It’s not a patch on “Take on me”. To my ears this sounds like a B-side track. Something hastily put together when A-ha realised they were suddenly famous and needed to keep the momentum rolling – as so many groups have done in the past. The sad thing is that this time the wrong record made it to No.1 – Part of the post Xmas “what single shall we buy?” syndrome that so often happens. That would apply if the brilliant PSB’s hadn’t got there first.

    A 4 from me.

  9. 59
    swanstep on 9 Nov 2009 #

    @53 Izzy. I’m with you on ‘Come Undone’. A seriously beautiful song – more graceful than I’d have ever thought was in the cards for DD. Great drum sounds, great guitars, and esp. great backing vocal hook from Tessa Niles. (She’d been the female voice on ABC’s Lexicon of love e.g., on ‘Datestamped’, and it was *great* to really hear her cut through again. Subtlely, sonically connecting the Duranies back to their pomp…this was a production master-stroke.)

  10. 60
    George Tait on 12 Nov 2009 #

    ‘The Sun Always Shines On TV’ shares a gene pool with The Eurythmics’s ‘Here Comes The Rain Again’, surely. 14 years later, a really BIG band would steal the melody for one of their number ones. Jeez, it’s so hard finding new things to say on here. You guys and gals really know your stuff.

    And Duran Duran? Post 1982 it may have gone a bit wonky for them but you have to admire the chutzpah of a band who thought they could cover Public Enemy and get away with it. And then there’s ‘Electric Barbarella’ with its dubious lyrics and even more dubious video. But what a cracking tune.

  11. 61
    DV on 28 Dec 2009 #

    I remember with A-ha being alienated by their beauty, but this song made me retrospectively like all their music.

  12. 62
    Brooksie on 21 Mar 2010 #

    I always liked this. It sounds epic, but in a house of cards ‘fragile’ way. It’s clearly contrived to be emotional and over the top, but isn’t all pop an attempt to market ‘feelings’, often at the cost of honesty?

    A-ha at this point were the group gaining all the new girly fans, many of them were ex-Durannies jumping ship. You could practically feel the posters of LeBon et al being torn down from the bedroom walls as their extended absence gained these new Euro pretty-boys much needed space to advance unhindered. Spandau too were losing fans. Wham! timed their breakup just right, as they were the only remaining members of the teenybopper three to strike back in late ’85 / early ’86, and by announcing their split, they set a closing date for their fans to cling to which worked like a charm. As a result, there was no loss of face or ‘fans moving on’ for them.

    A-ha were certainly more consistent (and better IMHO) than the other ‘big’ new groups of the year – ‘Five Star’ and ‘Curiosity Killed the Cat’. Both of whom would have short survival rates and little enduring fan appeal. But saying that, A-ha never really convinced in their position as popstars the way Duran did, there was very little seductive glamour. And they were easily as patchy a singles band as Duran (they were no Wham! in this regard). So even after a strong 1-2 punch, they tapered off, never again bothering the top 3 of the charts. Their follow-ups were good, with ‘Hunting High and Low’ and ‘Cry Wolf’ as standouts, but things like ‘Train of Thought’, ‘I’ve Been Losing You’ and ‘Manhattan Skyline’ were never going to bother the top 3. Also, Duran always managed to add something new every now and then to show that they were attentive to what was going on, and at least somewhat progressive. A-ha never managed that (‘Living Daylights’, while a fine song, lacks the punch of ‘View to a Kill’ and owes more than a little to that songs ‘orchestra crash’). Their third album, while containing some good tunes (‘Stay On These Roads’) was no more advanced than their first, and by then SAW were moving many units, so A-ha’s time was done.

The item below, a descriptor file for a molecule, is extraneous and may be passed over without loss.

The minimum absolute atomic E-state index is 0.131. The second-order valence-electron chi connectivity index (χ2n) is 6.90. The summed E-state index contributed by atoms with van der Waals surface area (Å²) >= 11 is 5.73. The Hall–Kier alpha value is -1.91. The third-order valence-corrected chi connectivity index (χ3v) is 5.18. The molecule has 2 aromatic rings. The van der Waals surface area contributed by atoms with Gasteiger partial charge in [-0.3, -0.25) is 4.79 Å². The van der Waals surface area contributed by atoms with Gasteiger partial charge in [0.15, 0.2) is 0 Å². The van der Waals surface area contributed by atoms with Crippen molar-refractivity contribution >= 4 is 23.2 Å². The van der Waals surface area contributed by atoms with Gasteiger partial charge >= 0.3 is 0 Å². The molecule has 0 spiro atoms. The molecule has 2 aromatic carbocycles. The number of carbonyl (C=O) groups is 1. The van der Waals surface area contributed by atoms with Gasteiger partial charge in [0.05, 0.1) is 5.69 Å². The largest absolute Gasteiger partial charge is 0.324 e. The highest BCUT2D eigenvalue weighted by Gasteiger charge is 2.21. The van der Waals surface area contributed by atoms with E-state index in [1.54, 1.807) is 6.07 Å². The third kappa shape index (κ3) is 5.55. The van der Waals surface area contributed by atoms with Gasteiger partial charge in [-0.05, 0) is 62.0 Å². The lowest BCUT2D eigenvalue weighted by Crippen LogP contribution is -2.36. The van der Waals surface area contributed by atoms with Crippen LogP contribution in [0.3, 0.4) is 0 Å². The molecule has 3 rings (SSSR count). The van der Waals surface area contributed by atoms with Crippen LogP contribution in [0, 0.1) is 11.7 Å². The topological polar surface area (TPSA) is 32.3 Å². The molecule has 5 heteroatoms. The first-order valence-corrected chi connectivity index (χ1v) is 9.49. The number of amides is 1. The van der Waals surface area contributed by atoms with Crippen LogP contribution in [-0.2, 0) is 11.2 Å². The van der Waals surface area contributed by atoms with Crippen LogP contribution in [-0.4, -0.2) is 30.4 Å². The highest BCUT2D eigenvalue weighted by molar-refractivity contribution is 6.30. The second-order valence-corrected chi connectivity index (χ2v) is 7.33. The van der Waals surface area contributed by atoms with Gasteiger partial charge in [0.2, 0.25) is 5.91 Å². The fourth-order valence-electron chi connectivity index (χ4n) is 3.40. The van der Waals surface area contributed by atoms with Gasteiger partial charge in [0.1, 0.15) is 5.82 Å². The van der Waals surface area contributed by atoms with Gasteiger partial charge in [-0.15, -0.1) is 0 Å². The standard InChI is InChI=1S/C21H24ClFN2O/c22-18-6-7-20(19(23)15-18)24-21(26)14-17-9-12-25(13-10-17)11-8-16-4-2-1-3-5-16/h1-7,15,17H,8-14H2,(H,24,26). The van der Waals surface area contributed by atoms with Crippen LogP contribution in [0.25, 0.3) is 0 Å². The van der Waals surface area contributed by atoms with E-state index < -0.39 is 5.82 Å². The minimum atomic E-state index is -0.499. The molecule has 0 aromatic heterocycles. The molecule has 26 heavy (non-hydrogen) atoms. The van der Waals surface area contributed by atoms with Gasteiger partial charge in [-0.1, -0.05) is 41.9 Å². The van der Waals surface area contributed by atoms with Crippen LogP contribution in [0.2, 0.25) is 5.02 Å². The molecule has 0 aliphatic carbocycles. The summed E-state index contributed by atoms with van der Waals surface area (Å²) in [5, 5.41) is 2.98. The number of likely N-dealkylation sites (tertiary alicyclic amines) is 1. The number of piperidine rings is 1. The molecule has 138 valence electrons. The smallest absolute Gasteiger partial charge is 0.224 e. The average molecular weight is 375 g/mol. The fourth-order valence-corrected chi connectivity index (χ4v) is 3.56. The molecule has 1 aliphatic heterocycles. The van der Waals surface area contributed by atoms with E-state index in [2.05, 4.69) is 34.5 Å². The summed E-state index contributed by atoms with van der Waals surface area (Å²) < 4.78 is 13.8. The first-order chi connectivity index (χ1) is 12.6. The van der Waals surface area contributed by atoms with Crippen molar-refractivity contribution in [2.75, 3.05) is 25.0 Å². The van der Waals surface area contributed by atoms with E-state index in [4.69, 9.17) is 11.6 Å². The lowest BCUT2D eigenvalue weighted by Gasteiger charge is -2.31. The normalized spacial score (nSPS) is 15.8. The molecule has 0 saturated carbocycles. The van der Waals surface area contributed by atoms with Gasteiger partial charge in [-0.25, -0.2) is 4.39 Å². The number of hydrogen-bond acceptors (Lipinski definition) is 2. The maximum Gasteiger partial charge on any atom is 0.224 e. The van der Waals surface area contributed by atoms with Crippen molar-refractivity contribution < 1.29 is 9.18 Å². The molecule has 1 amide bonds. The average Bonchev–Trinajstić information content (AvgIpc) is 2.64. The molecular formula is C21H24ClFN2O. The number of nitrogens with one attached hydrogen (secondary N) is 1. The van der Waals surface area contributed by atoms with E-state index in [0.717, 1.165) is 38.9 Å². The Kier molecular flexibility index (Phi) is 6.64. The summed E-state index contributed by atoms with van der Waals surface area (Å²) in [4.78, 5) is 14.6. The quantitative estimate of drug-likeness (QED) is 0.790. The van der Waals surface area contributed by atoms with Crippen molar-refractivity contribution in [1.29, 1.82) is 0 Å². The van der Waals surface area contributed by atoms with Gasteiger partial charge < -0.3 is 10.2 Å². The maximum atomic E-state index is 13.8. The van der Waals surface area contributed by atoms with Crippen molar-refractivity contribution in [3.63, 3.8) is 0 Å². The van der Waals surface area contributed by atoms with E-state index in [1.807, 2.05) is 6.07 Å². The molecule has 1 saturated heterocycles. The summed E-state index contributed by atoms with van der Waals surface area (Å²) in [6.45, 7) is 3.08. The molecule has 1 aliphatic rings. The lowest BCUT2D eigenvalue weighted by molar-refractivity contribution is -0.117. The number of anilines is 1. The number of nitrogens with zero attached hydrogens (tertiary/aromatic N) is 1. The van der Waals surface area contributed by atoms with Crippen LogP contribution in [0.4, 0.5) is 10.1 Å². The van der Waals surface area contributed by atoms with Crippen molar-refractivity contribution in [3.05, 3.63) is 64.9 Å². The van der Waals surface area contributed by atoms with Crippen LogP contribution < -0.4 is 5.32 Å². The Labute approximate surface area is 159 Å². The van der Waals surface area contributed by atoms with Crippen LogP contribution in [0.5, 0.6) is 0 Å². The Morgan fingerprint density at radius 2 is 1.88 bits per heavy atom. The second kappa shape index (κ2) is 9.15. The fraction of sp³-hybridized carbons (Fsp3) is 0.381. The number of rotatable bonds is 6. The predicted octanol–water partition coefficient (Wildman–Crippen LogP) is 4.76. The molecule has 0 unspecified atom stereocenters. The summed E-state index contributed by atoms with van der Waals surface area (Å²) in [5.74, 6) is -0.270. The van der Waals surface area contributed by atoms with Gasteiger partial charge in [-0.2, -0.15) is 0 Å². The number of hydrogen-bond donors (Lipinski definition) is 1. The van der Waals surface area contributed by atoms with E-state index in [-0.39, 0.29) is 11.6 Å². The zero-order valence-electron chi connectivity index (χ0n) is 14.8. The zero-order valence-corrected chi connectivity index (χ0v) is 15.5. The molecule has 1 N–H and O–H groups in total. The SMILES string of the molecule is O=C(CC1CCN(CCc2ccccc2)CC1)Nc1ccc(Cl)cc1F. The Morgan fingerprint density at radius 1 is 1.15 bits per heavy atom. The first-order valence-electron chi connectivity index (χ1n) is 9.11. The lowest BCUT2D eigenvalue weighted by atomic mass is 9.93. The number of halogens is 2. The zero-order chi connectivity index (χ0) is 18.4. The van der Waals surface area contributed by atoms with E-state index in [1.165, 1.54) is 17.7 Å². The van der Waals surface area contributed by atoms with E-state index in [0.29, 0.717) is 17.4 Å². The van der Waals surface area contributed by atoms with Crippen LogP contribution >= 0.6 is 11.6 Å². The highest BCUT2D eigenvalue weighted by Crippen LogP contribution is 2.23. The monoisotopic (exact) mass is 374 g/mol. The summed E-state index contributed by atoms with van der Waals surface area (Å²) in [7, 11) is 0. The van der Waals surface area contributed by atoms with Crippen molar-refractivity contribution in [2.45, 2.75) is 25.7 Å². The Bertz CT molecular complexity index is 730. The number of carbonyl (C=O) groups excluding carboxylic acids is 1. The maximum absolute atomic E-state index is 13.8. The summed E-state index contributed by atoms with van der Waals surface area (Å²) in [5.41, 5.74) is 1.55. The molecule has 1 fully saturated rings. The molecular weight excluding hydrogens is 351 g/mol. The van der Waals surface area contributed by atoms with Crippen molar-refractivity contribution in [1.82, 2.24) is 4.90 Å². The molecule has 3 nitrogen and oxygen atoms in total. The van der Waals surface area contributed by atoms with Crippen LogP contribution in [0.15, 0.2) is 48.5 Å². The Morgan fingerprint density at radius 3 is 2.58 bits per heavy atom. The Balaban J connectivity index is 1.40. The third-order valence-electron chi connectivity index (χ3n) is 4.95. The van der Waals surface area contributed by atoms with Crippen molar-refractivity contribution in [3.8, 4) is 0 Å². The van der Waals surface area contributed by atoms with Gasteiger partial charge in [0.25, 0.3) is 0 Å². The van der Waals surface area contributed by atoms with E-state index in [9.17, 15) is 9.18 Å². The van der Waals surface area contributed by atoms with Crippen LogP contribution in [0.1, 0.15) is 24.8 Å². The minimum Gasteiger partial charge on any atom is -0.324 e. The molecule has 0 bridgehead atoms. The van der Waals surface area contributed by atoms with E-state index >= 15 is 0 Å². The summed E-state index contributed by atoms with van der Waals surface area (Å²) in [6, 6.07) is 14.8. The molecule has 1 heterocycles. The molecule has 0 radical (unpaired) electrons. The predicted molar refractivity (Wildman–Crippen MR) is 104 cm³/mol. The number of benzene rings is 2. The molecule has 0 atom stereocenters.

Also worth pointing out; while Duran had at the very least three worthy pin-up members, it seems that A-ha really only had one – Morten. Yes, the other two were ok looking, but as a band, they really only graced the bedroom walls because of Morten, unlike Duran and Wham! where the as-good-looking-as-a-model ratio was higher.

  13. 63
    Rory on 21 Mar 2010 #

    @62, I agree that “Manhattan Skyline” was never going to bother the top 3, but it’s a fantastic song – one of their very best.

    Mags Furuholmen was only “ok looking”? Blimey, tough crowd. I’d have said a-ha’s 2:1 ratio compared very favourably to Duran’s.

    Having now caught up on a-ha’s later output, I have to question the comparison with Duran on that score too. The band sound rather bitter in interviews about their record company forcing them to keep working with their original producer and sound for that third album when they were keen to move on.

  14. 64
    DanH on 26 Jan 2013 #

    “Walk of Life” is memorable because the U.S. video is basically 4 minutes of “Sports Bloopers.” I think the U.K. video is just a band ‘performance’ of the song?

  15. 65
    Mark g on 27 Jan 2013 #

    It was half and half